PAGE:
When Osh’s Uzbek Music and Drama Theater opened its 94th season last month, the actors looked nervously into the audience. They had not celebrated an opening night for three years, since before the theater was partially burned amid 2010’s ethnic violence in southern Kyrgyzstan. From behind the curtains, they saw something unfamiliar: a full house, including prominent local officials in attendance to show their support.
Theater crowds these days are often thin. Thespians say the local community is too down-and-out to pay much attention to the arts. And the computer age is changing what people expect of entertainment. But the Uzbek Music and Drama Theater, the only Uzbek-language theater in Kyrgyzstan, still has its die-hard fans.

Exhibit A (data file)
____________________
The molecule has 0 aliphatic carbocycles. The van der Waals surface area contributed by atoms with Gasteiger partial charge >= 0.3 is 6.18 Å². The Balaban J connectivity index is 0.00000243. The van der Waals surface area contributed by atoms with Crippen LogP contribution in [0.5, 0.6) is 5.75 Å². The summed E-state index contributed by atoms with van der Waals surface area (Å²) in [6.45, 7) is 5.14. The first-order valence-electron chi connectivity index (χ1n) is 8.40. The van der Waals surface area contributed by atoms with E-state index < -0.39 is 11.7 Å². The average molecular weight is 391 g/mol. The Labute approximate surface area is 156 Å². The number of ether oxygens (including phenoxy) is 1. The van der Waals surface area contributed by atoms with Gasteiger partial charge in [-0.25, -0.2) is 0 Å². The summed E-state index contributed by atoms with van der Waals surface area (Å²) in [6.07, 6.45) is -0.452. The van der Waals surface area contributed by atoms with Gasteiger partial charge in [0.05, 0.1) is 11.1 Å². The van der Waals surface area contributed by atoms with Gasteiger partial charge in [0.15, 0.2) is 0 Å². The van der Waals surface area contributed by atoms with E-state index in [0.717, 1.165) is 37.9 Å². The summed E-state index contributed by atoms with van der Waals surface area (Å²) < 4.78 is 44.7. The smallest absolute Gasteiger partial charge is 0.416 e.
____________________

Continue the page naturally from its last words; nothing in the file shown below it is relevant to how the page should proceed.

The theater first opened with government support in October 1919. Local communist authorities funded the theater – as well as a Kyrgyz-language theater that opened in 1972 – as part of their efforts to use the arts to promote Bolshevik ideology. The funds aren’t as abundant today as in earlier decades, but there’s also less ideological pressure.
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Hamid Tursunov is a freelance writer from Osh.